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Violence Casts Shadow on Macedonian Elections

One person died and several were injured in separate shooting incidents that forced election officials to halt voting in at least 17 polling stations during Macedonia's snap parliamentary elections on Sunday.

Hand sprayed campaign poster of Albanian party leader of the Democratic Union for Integration, (DUI), of Ali Ahmeti, in Tetovo, Macedonia

Violence and strong tensions already marred the election campaigns in Macedonia

Polling stations in the village of Aracinovo near Skopje were closed after a gunman killed one person there in an attack on a Macedonian security patrol.

"One person has been killed and a few others have been wounded" a police officer told AFP news agency.

The area around the village was known as a stronghold of Albanian rebels who fought government forces in Macedonia's 2001.

In a separate incident, the headquarters of the county's main ethnic Albanian party were shot at in the capital city of Skopje, leaving at least three people injured.

"We were attacked," said Izet Mexhiti, a senior official of the ethnic Albanian Democratic Union for Integration (DUI) party, blaming activists of the rival Democratic Party of Albanians.

There were also early reports of ballot boxes and electoral material being stolen in another village northeast of Skopje.

No absolute majority

Nikola Gurevski speaking at a political rally

Gruevski's party is not expected to win enough votes to form the government on its own

Some 1.7 million Macedonians are eligible to cast ballots for 20 tickets running for the 120 assembly seats, but only three other than the center-right coalition led by the VMRO were expected to qualify for parliament.

Outgoing Prime Minister Nikola Gruevski called the elections in April, saying they were the only way out of a parliamentary paralysis. His VMRO is the clear frontrunner but is unlikely to win enough votes for an absolute majority.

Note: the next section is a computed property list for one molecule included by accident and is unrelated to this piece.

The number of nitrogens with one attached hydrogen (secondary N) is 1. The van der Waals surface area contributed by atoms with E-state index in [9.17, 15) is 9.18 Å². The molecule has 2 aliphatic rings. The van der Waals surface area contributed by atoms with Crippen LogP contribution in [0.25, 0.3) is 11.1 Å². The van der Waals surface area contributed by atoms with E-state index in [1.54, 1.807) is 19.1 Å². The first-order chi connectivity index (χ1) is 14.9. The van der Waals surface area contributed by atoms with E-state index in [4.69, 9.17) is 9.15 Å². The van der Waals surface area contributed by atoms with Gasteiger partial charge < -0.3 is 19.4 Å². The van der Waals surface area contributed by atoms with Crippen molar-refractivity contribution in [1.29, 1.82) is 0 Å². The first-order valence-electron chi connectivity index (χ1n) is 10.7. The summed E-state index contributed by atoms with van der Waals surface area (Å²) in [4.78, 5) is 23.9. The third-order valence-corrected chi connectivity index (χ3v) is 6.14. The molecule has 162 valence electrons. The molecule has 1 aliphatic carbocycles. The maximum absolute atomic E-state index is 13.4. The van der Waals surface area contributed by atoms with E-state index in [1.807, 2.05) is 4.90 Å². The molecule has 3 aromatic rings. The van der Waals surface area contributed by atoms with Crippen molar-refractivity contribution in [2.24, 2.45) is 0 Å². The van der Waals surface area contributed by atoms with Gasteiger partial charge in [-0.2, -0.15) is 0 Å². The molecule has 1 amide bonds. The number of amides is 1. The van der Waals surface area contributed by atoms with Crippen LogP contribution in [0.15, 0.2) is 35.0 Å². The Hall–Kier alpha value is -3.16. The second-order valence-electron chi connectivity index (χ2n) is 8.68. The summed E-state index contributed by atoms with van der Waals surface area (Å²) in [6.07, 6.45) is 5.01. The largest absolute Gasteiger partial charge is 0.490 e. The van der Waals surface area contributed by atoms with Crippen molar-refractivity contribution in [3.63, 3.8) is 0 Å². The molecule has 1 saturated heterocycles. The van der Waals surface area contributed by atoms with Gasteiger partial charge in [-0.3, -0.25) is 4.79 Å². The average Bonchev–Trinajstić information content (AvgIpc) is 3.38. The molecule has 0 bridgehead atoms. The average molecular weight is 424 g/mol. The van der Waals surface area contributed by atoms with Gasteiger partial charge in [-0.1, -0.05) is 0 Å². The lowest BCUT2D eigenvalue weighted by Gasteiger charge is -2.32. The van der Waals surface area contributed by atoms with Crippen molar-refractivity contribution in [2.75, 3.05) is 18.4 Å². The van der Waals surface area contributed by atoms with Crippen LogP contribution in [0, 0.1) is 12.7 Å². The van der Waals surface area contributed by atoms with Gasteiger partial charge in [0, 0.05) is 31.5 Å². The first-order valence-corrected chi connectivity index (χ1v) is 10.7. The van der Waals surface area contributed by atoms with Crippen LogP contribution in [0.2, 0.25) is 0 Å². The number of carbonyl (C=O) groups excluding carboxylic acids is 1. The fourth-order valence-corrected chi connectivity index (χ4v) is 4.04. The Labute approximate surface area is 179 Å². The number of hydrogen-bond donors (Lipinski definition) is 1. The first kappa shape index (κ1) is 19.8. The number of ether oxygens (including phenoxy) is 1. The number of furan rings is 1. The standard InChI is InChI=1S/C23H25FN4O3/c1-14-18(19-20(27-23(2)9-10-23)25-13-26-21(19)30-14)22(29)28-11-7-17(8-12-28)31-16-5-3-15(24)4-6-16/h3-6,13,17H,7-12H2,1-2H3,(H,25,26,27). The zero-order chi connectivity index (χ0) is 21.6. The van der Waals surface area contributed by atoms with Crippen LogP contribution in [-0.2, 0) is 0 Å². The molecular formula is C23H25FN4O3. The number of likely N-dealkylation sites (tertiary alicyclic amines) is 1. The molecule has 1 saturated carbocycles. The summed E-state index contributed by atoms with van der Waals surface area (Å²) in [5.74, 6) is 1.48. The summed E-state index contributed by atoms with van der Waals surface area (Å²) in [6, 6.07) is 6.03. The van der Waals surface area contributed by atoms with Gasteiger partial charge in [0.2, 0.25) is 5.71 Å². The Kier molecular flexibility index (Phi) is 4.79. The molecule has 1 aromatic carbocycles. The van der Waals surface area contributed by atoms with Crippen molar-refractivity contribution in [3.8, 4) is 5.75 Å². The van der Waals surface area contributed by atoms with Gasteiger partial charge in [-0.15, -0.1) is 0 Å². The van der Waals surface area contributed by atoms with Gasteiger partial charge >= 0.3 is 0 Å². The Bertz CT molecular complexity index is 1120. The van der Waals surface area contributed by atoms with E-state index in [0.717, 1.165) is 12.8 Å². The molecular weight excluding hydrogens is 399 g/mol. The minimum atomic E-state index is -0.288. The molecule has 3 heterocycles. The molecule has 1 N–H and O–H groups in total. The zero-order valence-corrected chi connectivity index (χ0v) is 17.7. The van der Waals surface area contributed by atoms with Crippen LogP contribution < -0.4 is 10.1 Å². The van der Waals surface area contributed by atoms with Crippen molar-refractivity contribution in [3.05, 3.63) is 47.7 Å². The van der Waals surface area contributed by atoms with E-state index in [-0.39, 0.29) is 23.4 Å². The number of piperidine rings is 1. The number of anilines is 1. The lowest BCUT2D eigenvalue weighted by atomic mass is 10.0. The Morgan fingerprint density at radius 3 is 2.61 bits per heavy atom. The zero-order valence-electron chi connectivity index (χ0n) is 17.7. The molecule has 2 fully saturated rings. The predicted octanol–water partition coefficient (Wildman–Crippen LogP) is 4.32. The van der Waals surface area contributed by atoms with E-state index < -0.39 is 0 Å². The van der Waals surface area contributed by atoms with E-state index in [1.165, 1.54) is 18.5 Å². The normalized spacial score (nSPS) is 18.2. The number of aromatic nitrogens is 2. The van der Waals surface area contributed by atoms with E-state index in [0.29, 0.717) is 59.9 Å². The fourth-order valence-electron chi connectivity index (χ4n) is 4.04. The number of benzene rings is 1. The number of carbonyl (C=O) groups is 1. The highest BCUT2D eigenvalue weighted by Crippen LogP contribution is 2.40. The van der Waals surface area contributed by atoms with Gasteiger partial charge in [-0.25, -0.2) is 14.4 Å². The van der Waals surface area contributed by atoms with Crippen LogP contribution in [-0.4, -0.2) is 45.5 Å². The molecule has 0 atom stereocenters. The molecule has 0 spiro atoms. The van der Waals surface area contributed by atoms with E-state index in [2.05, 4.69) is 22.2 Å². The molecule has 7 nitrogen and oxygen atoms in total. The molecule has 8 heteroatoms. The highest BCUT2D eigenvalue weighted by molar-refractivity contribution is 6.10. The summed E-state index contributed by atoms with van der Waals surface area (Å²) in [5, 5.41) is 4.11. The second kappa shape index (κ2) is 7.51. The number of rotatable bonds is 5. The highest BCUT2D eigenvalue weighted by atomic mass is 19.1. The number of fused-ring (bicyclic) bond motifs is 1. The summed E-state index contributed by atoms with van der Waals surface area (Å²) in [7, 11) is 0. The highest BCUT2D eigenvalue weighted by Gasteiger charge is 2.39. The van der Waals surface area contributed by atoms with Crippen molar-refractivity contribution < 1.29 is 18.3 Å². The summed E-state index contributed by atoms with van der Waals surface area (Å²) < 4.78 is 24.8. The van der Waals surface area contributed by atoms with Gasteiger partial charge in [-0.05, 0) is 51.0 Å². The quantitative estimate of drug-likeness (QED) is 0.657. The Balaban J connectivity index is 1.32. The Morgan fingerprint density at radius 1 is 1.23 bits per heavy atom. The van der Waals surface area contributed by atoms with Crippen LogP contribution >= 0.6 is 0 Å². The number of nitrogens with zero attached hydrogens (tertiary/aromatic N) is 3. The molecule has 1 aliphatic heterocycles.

The main opposition bloc led by the Social Democratic Alliance (SDSM) of Radmila Sekerinska was tipped to win only a third of the votes of Gruevski's coalition.

Crucial fight

Woman walks by election campaign posters

The elections are seen as a test of Macdonia's EU prospects

The crucial fight for votes was taking place among ethnic Albanians, a 25-percent minority which dominates the north-western part of the country.

Two rival Albanian parties, the Democratic Party of Albanians (DPA) and the Democratic Union for Integration (DUI), are fighting for supremacy and a place in the next government.

The DPA is a part of the outgoing cabinet, but the DUI was predicted to win more votes. The campaign among Albanians was marred by violence.

The election is yet again, as in 2006, 2002 and in a 2004 referendum, viewed as a test of the political maturity of Macedonia, which was on the verge of a civil war in 2001.

The country remains uninvited to join NATO over the row about its name with neighboring Greece and has not progressed much towards European Union membership since winning the status of a candidate three years ago.

All eyes on EU, NATO

An election worker is escorted by a police officer while distributing ballot boxes to a polling station

Despite security measures, there have been reports of election irregularities

Now Macedonians, concerned over secessionist aspirations among the Albanians, feel that the very survival of their country hinges on membership of the EU and particularly NATO.

Hundreds of foreign and thousands of local observers were monitoring the election process. Voting started at 7 am (0500 GMT) and would end 12 hours later.

The first unofficial results are expected hours after the voting ends and the state election commission must announce its own unofficial results within 12 hours of the close of voting.

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